The conversation and controversy surrounding the removal of confederate statues has been raging in the US for years. While those who would leave them up often cite the importance of remembering history, both that which reflects favourably on our nation and that which does not, proponents for their removal note that many of the statues were erected during or after the Reconstruction period.
Statues raised by the Daughters of the Confederacy, for example, such as monuments to the ‘lost cause’ of the Civil War, have been called propagandists, a romanticization of those who fought to retain slavery in the south. In 2017 many statues came down, at the direction of lawmakers, driven by a mob mentality.
Now the removal of statues has gone beyond those that were installed as a remembrance of those who fought on the losing side of the Civil War. George Washington, Abraham Lincoln, Thomas Jefferson, Ulysses S. Grant, are all on the guillotine. It seems that anyone who came before deserves our wrath. That these men are a mythologized part of America’s past, that they led the country to greater freedom, equality, and liberty, is meaningless, because for the mob, whatever their sins outweigh their merits.
The mob always thinks it is on the side of justice. The mob always believes in the righteousness of their actions. It is what spurs them on to accelerate their movement. But the mob doesn’t think, it cannot reason, it cannot consider, it can only act, with more and more brutal results.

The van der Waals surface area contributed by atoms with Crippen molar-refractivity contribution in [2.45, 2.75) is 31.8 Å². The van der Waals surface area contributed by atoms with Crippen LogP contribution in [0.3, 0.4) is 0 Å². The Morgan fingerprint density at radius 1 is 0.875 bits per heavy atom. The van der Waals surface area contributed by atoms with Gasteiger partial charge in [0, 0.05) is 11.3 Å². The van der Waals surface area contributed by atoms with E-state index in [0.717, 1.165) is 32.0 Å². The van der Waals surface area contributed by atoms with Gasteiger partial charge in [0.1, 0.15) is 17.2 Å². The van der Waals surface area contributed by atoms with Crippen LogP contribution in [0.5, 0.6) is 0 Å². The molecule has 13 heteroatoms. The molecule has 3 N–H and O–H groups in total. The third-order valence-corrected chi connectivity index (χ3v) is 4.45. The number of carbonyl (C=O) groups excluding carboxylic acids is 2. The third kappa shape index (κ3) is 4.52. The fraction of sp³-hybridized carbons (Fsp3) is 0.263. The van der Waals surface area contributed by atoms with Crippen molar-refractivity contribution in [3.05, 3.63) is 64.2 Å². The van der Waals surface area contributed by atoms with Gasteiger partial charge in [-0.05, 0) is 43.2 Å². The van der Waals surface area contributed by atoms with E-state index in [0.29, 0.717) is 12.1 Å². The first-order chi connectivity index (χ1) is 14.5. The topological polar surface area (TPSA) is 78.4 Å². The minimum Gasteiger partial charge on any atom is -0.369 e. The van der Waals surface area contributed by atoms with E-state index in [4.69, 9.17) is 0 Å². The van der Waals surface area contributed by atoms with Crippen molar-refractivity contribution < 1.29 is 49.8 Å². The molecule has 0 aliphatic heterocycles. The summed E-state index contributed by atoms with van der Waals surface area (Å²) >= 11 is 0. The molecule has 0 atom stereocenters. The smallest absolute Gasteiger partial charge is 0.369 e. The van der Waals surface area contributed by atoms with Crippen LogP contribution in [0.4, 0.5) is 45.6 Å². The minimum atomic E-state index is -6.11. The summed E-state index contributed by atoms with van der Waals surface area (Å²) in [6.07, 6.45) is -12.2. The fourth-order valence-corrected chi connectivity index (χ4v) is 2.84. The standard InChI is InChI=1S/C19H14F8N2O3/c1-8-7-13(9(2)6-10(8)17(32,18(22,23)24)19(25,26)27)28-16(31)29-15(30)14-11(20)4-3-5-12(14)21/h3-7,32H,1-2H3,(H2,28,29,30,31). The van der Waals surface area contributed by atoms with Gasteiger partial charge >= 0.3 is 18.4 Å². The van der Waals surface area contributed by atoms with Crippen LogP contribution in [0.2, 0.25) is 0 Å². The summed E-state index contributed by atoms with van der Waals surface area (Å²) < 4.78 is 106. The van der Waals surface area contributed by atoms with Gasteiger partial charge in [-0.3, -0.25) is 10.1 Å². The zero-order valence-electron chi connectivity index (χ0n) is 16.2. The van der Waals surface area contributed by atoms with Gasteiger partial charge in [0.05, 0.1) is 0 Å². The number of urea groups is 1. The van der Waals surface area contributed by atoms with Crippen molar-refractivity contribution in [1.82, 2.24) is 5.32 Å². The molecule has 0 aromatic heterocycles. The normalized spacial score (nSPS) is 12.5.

The cause for justice in the wake of the police killing of George Floyd has been perhaps more virulent than the worldwide coronavirus contagion that was declared a global pandemic in late February of this year. A man was killed, brutally and unjustly, and no one in any level of leadership denies that. The man who killed him has been arrested and charged. Those men who were with him have been charged as accomplices.
The movement to adjust and change police tactics has made its way across the country and into the White House. Yet the mob will not rest, they don’t want to, and they don't want to go home—which is basically the only other place anyone is allowed to be as coronavirus restrictions in many North American cities has not been lifted.
This, however, will still not be enough to get the mob to stand down. A mob is fueled by its own power. This mob that claims to stand for justice and equality stands, like any mob, for its own power and relevance. This mob is no different.
Every time they get what they want, they make more demands, and when those are not met, they topple the culture that has made space for protest possible, and replace it with a mentality that denies liberty, revels in injustice, and demands adherence to a set of values that has no basis in reason and no care for individual rights.
If the mob has its way, America will be cancelled for its past transgressions. But in destroying any mention of our faults, any good we have done will be erased, too. We can't exist without knowledge of our past, and without forgiving our sins. The world is better off with America in it, with her spotty past, and with what can be her glorious future.